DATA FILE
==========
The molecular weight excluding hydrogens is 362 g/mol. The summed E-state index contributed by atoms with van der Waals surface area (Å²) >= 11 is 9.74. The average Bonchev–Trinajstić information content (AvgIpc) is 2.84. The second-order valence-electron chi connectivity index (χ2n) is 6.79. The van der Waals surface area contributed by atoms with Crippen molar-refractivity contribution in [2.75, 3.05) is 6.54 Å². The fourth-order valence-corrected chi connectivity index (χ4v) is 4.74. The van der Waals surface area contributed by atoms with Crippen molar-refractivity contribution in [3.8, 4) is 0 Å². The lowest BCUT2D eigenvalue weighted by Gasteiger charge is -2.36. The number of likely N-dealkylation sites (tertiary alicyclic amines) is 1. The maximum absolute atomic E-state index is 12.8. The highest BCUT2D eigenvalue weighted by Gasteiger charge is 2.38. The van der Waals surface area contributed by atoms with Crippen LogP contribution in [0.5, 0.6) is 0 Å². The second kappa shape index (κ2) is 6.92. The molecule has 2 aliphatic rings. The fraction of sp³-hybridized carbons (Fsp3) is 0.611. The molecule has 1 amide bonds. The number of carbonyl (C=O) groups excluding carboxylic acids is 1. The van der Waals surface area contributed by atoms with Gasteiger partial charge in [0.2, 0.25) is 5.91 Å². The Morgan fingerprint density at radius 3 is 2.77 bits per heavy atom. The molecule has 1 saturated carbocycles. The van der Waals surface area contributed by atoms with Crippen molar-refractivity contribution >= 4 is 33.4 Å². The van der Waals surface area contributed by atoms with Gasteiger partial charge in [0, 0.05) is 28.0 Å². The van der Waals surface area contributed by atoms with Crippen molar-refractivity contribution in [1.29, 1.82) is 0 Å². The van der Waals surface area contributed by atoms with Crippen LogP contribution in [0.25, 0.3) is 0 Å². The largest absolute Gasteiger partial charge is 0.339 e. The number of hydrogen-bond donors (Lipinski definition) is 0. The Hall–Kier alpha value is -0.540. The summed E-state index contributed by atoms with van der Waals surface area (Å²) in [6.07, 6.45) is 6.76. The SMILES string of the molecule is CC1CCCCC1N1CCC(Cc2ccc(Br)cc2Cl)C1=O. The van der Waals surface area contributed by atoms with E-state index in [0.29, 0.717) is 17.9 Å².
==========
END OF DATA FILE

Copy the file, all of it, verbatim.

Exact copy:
The molecular weight excluding hydrogens is 362 g/mol. The summed E-state index contributed by atoms with van der Waals surface area (Å²) >= 11 is 9.74. The average Bonchev–Trinajstić information content (AvgIpc) is 2.84. The second-order valence-electron chi connectivity index (χ2n) is 6.79. The van der Waals surface area contributed by atoms with Crippen molar-refractivity contribution in [2.75, 3.05) is 6.54 Å². The fourth-order valence-corrected chi connectivity index (χ4v) is 4.74. The van der Waals surface area contributed by atoms with Crippen molar-refractivity contribution in [3.8, 4) is 0 Å². The lowest BCUT2D eigenvalue weighted by Gasteiger charge is -2.36. The number of likely N-dealkylation sites (tertiary alicyclic amines) is 1. The maximum absolute atomic E-state index is 12.8. The highest BCUT2D eigenvalue weighted by Gasteiger charge is 2.38. The van der Waals surface area contributed by atoms with Crippen LogP contribution in [0.5, 0.6) is 0 Å². The second kappa shape index (κ2) is 6.92. The molecule has 2 aliphatic rings. The fraction of sp³-hybridized carbons (Fsp3) is 0.611. The molecule has 1 amide bonds. The number of carbonyl (C=O) groups excluding carboxylic acids is 1. The van der Waals surface area contributed by atoms with Gasteiger partial charge in [0.2, 0.25) is 5.91 Å². The Morgan fingerprint density at radius 3 is 2.77 bits per heavy atom. The molecule has 1 saturated carbocycles. The van der Waals surface area contributed by atoms with Crippen molar-refractivity contribution >= 4 is 33.4 Å². The van der Waals surface area contributed by atoms with Gasteiger partial charge in [0, 0.05) is 28.0 Å². The van der Waals surface area contributed by atoms with Crippen molar-refractivity contribution in [1.29, 1.82) is 0 Å². The van der Waals surface area contributed by atoms with Crippen LogP contribution in [0.25, 0.3) is 0 Å². The largest absolute Gasteiger partial charge is 0.339 e. The number of hydrogen-bond donors (Lipinski definition) is 0. The Hall–Kier alpha value is -0.540. The summed E-state index contributed by atoms with van der Waals surface area (Å²) in [6.07, 6.45) is 6.76. The SMILES string of the molecule is CC1CCCCC1N1CCC(Cc2ccc(Br)cc2Cl)C1=O. The van der Waals surface area contributed by atoms with E-state index in [0.29, 0.717) is 17.9 Å².